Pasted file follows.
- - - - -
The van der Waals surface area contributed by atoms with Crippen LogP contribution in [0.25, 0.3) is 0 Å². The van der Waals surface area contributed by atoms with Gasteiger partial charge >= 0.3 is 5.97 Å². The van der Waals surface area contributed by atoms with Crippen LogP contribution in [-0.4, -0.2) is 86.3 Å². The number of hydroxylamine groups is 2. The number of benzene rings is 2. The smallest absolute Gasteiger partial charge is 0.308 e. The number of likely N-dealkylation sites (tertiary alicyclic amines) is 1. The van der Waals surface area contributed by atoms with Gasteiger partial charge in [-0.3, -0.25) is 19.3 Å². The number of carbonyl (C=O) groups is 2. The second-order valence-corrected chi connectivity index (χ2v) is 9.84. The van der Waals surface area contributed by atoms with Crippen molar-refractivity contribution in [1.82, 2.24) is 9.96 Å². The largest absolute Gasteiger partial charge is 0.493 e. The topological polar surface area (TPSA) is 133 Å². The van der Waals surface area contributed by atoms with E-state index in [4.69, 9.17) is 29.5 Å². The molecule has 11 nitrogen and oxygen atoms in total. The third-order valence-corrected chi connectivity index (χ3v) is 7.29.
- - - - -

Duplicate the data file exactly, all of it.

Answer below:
The van der Waals surface area contributed by atoms with Crippen LogP contribution in [0.25, 0.3) is 0 Å². The van der Waals surface area contributed by atoms with Gasteiger partial charge >= 0.3 is 5.97 Å². The van der Waals surface area contributed by atoms with Crippen LogP contribution in [-0.4, -0.2) is 86.3 Å². The number of hydroxylamine groups is 2. The number of benzene rings is 2. The smallest absolute Gasteiger partial charge is 0.308 e. The number of likely N-dealkylation sites (tertiary alicyclic amines) is 1. The van der Waals surface area contributed by atoms with Gasteiger partial charge in [-0.3, -0.25) is 19.3 Å². The number of carbonyl (C=O) groups is 2. The second-order valence-corrected chi connectivity index (χ2v) is 9.84. The van der Waals surface area contributed by atoms with Crippen molar-refractivity contribution in [1.82, 2.24) is 9.96 Å². The largest absolute Gasteiger partial charge is 0.493 e. The topological polar surface area (TPSA) is 133 Å². The van der Waals surface area contributed by atoms with E-state index in [4.69, 9.17) is 29.5 Å². The molecule has 11 nitrogen and oxygen atoms in total. The third-order valence-corrected chi connectivity index (χ3v) is 7.29.